We feel therefore to advise cuffie e mouse wireless (although with a touchpad like this you shouldn’t feel the need for a mouse) e un HUB USB-C using a cable with the elbow connector.
ASUS Dial allows us to manage quickly and accurately all those situations in which we have to scroll on a linear scale. This includes chroma corrections rather than selecting a moment in a video or the zoom level of an image. This rotor, which we loved it for its practicalitydeserves a discussion of its own.
From a technical point of view, ASUS Dial is the invention of hot water: a wheel that rotates and allows us to change a value between a minimum and a maximum. However, it is a wheel placed in the best possible spot: always within reach of our left index. It also provides a feedback apticoso we also have the physical sensation of what we are doing.
The ASUS Dial is also very simple to set up. Holding it down for a couple of seconds will bring up the ProArt Creator Hub configuration panel. From there, the rotor can be configured for each individual application. In fact, in each application, different controllable elements may appear according to our needs. Plus, ASUS Dial comes pre-configured for the Adobe Creative Suite.
Power and battery
In the tradition that “there is no rose without a thorn”, a small thorn for the ProArt Studiobook 16 we found in this review is the power supply. A 240 Watt external power supply. I 240 Watt are needed to support such powerful hardware, but have the unfortunate consequence of requiring a rather bulky power supply (and heavy) and a jack connector instead of USB-C. Unfortunately, all of this reduces laptop portability.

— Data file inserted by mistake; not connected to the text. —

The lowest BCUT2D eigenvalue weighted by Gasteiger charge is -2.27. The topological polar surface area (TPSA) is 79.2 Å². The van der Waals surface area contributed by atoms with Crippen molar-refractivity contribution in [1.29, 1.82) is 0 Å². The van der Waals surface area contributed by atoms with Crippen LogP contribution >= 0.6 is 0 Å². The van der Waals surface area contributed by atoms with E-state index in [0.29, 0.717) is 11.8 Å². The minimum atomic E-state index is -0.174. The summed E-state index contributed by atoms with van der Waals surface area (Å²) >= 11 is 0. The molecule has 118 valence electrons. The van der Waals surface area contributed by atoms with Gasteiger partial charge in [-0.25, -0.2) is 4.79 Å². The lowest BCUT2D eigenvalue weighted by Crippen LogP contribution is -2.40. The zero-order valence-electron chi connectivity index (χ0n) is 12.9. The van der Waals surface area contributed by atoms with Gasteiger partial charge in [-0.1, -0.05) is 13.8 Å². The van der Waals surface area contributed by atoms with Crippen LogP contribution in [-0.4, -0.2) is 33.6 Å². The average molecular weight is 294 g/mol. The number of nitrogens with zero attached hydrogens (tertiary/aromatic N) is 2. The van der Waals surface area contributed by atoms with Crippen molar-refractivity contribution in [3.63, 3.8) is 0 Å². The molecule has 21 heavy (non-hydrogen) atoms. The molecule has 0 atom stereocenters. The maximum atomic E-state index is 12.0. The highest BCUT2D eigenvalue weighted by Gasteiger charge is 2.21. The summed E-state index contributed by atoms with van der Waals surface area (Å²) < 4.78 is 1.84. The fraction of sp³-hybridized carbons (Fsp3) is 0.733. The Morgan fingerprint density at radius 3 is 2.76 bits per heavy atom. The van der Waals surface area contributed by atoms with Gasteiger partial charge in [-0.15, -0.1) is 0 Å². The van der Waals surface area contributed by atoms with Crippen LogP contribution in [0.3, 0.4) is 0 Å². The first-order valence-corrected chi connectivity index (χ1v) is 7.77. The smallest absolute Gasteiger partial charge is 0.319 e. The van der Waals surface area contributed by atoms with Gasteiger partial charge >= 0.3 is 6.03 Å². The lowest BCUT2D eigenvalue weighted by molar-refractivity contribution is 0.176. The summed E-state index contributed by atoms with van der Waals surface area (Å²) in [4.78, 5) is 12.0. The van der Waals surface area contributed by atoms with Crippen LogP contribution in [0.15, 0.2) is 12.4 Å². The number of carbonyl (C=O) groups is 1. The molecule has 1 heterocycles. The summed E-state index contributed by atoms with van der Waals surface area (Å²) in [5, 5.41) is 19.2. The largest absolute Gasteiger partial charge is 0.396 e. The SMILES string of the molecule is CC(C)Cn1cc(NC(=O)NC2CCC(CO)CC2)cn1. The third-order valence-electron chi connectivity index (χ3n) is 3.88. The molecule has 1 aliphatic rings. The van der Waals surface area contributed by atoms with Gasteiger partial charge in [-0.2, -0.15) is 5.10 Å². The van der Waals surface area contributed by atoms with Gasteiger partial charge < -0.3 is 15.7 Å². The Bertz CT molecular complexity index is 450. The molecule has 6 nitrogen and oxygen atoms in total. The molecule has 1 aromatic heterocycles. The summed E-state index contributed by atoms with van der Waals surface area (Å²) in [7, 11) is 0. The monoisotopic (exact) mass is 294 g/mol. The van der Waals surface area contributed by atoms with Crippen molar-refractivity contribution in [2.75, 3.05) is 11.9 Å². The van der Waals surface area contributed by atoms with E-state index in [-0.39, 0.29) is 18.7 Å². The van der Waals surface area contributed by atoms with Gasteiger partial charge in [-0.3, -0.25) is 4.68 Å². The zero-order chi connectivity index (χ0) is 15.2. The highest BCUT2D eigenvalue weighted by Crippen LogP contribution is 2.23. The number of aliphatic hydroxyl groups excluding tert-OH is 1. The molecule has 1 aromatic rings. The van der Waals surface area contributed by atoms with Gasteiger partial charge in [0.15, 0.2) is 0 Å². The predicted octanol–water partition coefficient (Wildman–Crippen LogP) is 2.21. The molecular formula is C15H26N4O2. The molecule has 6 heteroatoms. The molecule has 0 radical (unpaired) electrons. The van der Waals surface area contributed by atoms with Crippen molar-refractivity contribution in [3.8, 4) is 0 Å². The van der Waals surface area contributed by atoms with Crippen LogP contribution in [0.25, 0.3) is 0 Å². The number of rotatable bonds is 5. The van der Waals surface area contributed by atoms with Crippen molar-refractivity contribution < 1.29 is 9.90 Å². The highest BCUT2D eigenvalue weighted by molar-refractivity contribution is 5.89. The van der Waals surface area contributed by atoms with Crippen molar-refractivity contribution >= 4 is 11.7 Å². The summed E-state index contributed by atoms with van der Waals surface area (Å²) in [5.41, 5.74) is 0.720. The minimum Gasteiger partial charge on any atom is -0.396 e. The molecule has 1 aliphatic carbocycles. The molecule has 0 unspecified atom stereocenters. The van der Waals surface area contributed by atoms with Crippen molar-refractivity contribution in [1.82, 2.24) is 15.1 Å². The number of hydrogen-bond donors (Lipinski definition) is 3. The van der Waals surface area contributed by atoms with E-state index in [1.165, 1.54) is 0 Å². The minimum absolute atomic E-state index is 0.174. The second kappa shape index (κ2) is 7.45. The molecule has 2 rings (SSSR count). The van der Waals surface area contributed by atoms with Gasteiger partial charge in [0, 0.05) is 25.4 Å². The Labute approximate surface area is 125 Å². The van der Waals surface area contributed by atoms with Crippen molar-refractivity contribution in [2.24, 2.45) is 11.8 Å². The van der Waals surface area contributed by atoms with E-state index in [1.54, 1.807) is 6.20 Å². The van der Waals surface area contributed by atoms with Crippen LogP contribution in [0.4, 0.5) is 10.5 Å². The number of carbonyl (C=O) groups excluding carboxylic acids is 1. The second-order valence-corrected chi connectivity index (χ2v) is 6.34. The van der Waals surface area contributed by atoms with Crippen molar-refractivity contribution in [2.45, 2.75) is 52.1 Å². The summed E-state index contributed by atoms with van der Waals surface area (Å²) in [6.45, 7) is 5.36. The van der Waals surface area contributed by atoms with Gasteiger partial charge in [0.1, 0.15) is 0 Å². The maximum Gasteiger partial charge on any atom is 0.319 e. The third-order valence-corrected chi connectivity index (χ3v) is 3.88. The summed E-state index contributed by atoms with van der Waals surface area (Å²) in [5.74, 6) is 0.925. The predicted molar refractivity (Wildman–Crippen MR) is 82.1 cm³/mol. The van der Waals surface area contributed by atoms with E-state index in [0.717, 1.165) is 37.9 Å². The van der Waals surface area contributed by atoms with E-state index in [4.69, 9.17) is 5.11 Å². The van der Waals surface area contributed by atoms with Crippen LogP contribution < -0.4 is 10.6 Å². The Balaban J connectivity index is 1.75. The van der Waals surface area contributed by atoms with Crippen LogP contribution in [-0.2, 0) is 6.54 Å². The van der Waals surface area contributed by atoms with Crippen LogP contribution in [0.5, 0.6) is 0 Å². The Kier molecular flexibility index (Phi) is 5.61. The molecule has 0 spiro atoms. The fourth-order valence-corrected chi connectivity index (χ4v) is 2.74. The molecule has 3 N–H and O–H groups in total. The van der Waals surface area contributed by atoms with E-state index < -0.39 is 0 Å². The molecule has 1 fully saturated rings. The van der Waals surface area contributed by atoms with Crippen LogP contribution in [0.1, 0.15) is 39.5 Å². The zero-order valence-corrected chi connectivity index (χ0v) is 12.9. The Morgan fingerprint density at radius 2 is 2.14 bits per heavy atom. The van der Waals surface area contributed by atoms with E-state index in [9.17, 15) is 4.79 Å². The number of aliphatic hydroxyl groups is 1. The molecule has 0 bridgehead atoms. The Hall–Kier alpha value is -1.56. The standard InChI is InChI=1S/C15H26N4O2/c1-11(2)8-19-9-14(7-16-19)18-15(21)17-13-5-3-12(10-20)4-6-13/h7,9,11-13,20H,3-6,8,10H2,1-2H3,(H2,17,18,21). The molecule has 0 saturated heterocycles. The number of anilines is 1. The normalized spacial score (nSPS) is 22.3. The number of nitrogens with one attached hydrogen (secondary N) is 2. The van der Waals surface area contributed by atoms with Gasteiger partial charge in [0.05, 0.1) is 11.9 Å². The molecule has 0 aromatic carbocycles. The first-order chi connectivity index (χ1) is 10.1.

The good news, however, is that we have been surprised by the battery life. Unfortunately, we have not even come close to the 12 or 14 hours of a product designed specifically for mobility. However, if no graphic features are used and you are limited to office automation and use the browser, we can count on almost 6 hours of autonomy. And, in our opinion, on this type of systems it’s really a great result. Obviously, starting to use the GPU and with the fans active, the expectations are drastically reduced and the final result depends on what we are doing.
The ProArt Studiobook 16 review at a glance
The ProArt Studiobook 16 is a great laptop to use. Great because it finds a fantastic compromise between performance and usability. And this is a trade-off that many other products fail to achieve because they are designed with an obsession with pure computing power. ASUS, in this case, offers us a laptop perfectly capable of supporting the workload of a content creator by targeting the elements that really matter to him: screen, multimedia processing and ease of work via a great touchpad and ASUS Dial.
To what has just been said must also be added …